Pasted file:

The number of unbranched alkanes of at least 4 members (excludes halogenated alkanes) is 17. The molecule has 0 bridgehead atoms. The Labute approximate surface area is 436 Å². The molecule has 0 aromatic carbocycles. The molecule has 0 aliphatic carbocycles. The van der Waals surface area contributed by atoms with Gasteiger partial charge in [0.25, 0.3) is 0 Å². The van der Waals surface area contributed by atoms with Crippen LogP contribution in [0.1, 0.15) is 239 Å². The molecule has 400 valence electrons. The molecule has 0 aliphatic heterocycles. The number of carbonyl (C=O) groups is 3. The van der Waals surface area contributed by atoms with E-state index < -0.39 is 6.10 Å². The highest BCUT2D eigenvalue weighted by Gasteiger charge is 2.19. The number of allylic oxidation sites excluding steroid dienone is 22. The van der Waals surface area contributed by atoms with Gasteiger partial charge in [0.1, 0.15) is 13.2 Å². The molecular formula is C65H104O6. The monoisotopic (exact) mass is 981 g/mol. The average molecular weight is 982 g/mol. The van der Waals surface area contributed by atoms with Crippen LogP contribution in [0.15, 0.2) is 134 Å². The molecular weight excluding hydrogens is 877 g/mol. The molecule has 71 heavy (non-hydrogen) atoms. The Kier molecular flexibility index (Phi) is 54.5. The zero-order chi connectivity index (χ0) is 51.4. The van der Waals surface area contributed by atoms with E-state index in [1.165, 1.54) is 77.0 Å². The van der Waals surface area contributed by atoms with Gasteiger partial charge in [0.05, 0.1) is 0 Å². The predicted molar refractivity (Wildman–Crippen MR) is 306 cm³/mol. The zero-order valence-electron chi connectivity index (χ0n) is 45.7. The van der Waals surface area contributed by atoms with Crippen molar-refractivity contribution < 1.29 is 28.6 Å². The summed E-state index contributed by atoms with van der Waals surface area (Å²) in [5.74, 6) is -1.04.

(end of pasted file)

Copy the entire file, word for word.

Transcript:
The number of unbranched alkanes of at least 4 members (excludes halogenated alkanes) is 17. The molecule has 0 bridgehead atoms. The Labute approximate surface area is 436 Å². The molecule has 0 aromatic carbocycles. The molecule has 0 aliphatic carbocycles. The van der Waals surface area contributed by atoms with Gasteiger partial charge in [0.25, 0.3) is 0 Å². The van der Waals surface area contributed by atoms with Crippen LogP contribution in [0.1, 0.15) is 239 Å². The molecule has 400 valence electrons. The molecule has 0 aliphatic heterocycles. The number of carbonyl (C=O) groups is 3. The van der Waals surface area contributed by atoms with E-state index < -0.39 is 6.10 Å². The highest BCUT2D eigenvalue weighted by Gasteiger charge is 2.19. The number of allylic oxidation sites excluding steroid dienone is 22. The van der Waals surface area contributed by atoms with Gasteiger partial charge in [0.1, 0.15) is 13.2 Å². The molecular formula is C65H104O6. The monoisotopic (exact) mass is 981 g/mol. The average molecular weight is 982 g/mol. The van der Waals surface area contributed by atoms with Crippen LogP contribution in [0.15, 0.2) is 134 Å². The molecular weight excluding hydrogens is 877 g/mol. The molecule has 71 heavy (non-hydrogen) atoms. The Kier molecular flexibility index (Phi) is 54.5. The zero-order chi connectivity index (χ0) is 51.4. The van der Waals surface area contributed by atoms with E-state index in [1.165, 1.54) is 77.0 Å². The van der Waals surface area contributed by atoms with Gasteiger partial charge in [0.05, 0.1) is 0 Å². The predicted molar refractivity (Wildman–Crippen MR) is 306 cm³/mol. The zero-order valence-electron chi connectivity index (χ0n) is 45.7. The van der Waals surface area contributed by atoms with Crippen molar-refractivity contribution < 1.29 is 28.6 Å². The summed E-state index contributed by atoms with van der Waals surface area (Å²) in [5.74, 6) is -1.04.